Hypocrisy, Judgment, & Limited Observation
"You're a hypocrite, Jim. You ask for fiat current as donations. That's not honest. It makes you just as bad and guilty as any statist."
Have you ever heard the tragedy of Darth Plagueis?
...I mean the crime of '73?
Well, during the mid to waning years of Reconstruction, after the War of Federal Aggression ended in 1865, the greenback notes issued by Union President Lincoln were being taken out of circulation. There were some inflation issues to say the least. This promoted much debate nationally, regionally, and locally considering the destructive events of two large political organizations; one fighting to control another and the other fighting for its freedom, despite the visual horrors of African slavery and the unseen parallels of an aggressive Union slave master.
The next elected succeeding president, Grant, thought it a good idea to demonetize silver too! For years as it was, people still used their greenbacks. They did so until they could trade them for other forms of currency useful for tax payments and private payments alike.
So when Grant decided to stop accepting silver as legal tender, people were forced into an immediate poverty spiral. This hit some harder than others. But it made a horrendous impact on the general economic situation at the time none-the-less. People had the economic freedom to utilize three different kinds of currency or money. Minted gold coins, minted silver coins, and printed Greenback notes. That was amazing considering the fact that many coins used were of international acquisition; meaning that Spanish, English, and French coins were also accepted.
Had people been able to slowly phase out silver, as they did the greenbacks, they would have had an easier transition. Instead, the brains of Emerald City in Washington D.C. didn't seem to care much. More importantly, there were multiple kinds of money available far more widespread then than today. And the key is that these were useful in the payment of settling imposed tax debts. That’s the key idea here.
The Emerald City powers at the time needed to fight the inflation, so they said. What they didn't realize was the violence they introduced into otherwise peaceful transactions. Because they and their subjects knew violence through law enforcement would be used to collect, people sometimes struggled to earn in order to satisfy such demands in order to remain comfortable or even free.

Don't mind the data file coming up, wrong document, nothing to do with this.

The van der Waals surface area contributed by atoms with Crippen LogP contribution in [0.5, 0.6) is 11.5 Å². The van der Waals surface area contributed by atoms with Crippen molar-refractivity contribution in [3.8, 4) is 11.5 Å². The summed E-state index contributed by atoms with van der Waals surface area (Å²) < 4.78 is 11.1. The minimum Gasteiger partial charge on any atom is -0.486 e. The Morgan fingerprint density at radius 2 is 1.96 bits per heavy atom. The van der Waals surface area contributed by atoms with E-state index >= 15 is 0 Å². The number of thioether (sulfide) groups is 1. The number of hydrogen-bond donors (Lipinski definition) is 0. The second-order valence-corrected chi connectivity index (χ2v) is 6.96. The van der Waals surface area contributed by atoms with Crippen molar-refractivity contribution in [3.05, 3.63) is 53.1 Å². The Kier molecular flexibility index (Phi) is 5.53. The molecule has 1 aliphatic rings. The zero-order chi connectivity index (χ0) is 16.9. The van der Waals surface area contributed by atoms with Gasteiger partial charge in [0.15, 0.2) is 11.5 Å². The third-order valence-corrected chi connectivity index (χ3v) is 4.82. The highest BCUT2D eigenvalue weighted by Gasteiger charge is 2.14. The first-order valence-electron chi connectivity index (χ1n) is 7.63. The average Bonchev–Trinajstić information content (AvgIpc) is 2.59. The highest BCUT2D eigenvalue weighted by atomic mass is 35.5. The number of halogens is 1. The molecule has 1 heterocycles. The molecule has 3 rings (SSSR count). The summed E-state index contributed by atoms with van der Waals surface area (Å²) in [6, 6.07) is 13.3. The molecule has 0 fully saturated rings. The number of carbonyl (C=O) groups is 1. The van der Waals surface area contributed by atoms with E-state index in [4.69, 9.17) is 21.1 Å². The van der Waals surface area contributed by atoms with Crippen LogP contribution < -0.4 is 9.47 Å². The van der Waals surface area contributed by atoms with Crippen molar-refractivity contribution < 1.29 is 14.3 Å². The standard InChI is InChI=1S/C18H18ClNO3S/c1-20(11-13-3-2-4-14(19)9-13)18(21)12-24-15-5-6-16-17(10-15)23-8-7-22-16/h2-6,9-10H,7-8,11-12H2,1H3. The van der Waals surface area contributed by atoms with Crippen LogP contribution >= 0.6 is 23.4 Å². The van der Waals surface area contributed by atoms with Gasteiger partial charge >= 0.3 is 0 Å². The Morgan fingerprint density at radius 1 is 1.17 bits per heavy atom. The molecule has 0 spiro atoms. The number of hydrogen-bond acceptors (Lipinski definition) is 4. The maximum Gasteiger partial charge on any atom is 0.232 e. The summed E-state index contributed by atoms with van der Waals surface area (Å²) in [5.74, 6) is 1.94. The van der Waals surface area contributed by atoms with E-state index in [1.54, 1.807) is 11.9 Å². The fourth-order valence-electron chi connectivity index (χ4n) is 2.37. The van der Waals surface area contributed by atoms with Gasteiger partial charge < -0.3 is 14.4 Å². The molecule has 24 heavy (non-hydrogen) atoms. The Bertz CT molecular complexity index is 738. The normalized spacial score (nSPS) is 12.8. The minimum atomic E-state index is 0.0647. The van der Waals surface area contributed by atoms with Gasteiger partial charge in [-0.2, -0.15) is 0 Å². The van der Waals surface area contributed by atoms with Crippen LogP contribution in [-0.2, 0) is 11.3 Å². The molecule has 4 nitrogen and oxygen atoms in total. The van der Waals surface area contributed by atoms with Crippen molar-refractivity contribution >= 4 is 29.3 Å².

The common theme here is that the less government intervenes, the calmer life is and reason will encourage trade again. And when people feel secure in their ability to trade they will; thus they will transition to whatever is socially or economically acceptable to trade. Sometimes this can mean one or two kinds of money or a multitude of different monies and credits and goods.
My point is that I am not the problem for accepting what others accept. For ten years after the decommissioning of greenbacks people used them. So people around the world will still use Federal Reserve notes too! If Federal Reserve notes are decommissioned, in ten years they will still be in use in some capacity for trade; and certainly collection for barter the same as old Confederate and Greenback notes are today.
Maybe the trouble is the violence and hasty judgments interjected into situations placing blame on others. Maybe the responsibility is on those who judge and share their criticisms without full context and reasonable solutions. Maybe people shouldn’t judge, opting instead to observe and seek different perspectives?
Until the grip on what is easiest to use is absolved, my ability to trade the refinement of my time, intellect, and labor freely without some government advocate spying on me for a cheap trinket reward, there is nothing wrong with using what is available. But by all means, if you’re going to complain and not offer me Bitcoin or some alternative and the time to help enlighten me to something superior, be mindful of such criticisms.
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Sources for historical research.
While much of the information in the piece I wrote was pulled from memory and years of going through state and local archives around the United States, these sources also confirm through other credible contributors the information I relayed.
The Secret of Oz by Bill Still
The Civil War and greenbacks
Chicago Tribune July 20, 1891
The History of the GREENBACK DOLLAR